Re: DSM: Re: Re: About offering something (was: dancing)


Dannyasher@aol.com
Tue, 23 Jan 2001 20:54:44 EST


In a message dated 1/20/2001 7:23:42 PM Eastern Standard Time,
kristin@harkness.net writes:

<< I think there is a difference between offering to share your own activities
 and offering someone an activity which you have designed for her/his
 benefit. The first speaks from your own interest, and is in the nature of a
 gift ("I really like this, perhaps you might as well"). The second makes a
 statement about what you think another person 'ought' to do, and is
 generally not an activity which you would pursue even if the offer is
 politely refused. Life would be poor indeed if we stopped making the first
 sort of offerings to each other. However, the second kind of offering makes
 two judgements about the offeree(s): one, that you believe that they have a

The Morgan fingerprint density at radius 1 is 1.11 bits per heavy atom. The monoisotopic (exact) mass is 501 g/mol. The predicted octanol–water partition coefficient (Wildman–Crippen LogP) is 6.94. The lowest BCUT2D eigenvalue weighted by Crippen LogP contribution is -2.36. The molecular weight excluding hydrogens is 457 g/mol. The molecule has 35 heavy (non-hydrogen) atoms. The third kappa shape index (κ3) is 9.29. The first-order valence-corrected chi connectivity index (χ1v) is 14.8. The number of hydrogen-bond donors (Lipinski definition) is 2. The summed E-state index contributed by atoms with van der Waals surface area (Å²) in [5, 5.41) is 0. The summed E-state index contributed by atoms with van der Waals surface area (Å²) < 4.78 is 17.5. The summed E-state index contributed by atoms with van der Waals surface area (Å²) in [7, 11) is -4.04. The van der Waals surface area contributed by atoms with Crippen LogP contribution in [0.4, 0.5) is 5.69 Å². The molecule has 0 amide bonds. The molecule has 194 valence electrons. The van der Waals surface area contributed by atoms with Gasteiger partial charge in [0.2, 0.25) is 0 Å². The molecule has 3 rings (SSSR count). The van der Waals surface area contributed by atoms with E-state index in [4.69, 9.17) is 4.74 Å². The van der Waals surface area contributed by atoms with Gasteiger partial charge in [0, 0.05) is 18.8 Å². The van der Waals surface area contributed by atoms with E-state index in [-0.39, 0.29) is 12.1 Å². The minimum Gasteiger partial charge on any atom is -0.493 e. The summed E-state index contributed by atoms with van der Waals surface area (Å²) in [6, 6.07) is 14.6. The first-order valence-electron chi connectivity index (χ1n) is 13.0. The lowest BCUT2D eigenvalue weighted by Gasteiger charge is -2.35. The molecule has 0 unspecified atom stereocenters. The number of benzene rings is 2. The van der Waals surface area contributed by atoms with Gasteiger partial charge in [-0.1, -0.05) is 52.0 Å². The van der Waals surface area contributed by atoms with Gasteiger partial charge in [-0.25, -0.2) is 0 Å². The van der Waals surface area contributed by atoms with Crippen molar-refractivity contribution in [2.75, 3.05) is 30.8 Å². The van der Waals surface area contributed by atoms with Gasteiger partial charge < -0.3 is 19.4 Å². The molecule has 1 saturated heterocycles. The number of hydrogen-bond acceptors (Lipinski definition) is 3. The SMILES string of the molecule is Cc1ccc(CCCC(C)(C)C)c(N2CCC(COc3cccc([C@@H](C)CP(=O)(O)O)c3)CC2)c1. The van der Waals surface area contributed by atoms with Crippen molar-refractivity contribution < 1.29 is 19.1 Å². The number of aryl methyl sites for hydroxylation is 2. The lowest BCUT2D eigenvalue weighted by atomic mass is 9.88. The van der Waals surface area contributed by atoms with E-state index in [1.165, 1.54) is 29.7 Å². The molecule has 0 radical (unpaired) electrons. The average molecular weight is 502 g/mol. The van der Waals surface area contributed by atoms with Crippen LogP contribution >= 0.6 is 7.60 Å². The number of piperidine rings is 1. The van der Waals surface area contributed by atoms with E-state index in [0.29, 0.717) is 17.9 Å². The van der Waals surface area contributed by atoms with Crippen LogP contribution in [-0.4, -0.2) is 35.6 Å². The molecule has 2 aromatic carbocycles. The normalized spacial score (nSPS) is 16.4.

need or lack in some area, and two, that you believe that they should
 address this need or lack with a different priority than they themselves
 have applied to it (otherwise, they would be approaching you). It is this
 second kind of offering which I believe Sudbury model schools are wary of
 making. >>

Thank you Kristen for the fine way you explained the distinction between
offering your self to students or friends and sharing what you are interested
in contrast to setting up classes that you think they should take. The
latter is what so many adults think is their duty to provide their children
and what we at SVS don't do. However the staff is constantly sharing their
knowledge with others at the school in the same manner that any friends
interact. No enticing or guiding is involved. I have difficulty
understanding why some folks conclude that SVS is a blank place with no
content where the staff does nothing. People naturally do things, or talk
about what interests them all the time and the students who know us well are
always aware of this. They also do things and talk about what interest them
all the time. Sometimes they interact with staff and sometimes they don't.
But the place is like a beehive of activity and conversations and it is alive
and interesting.

Hanna from SVS



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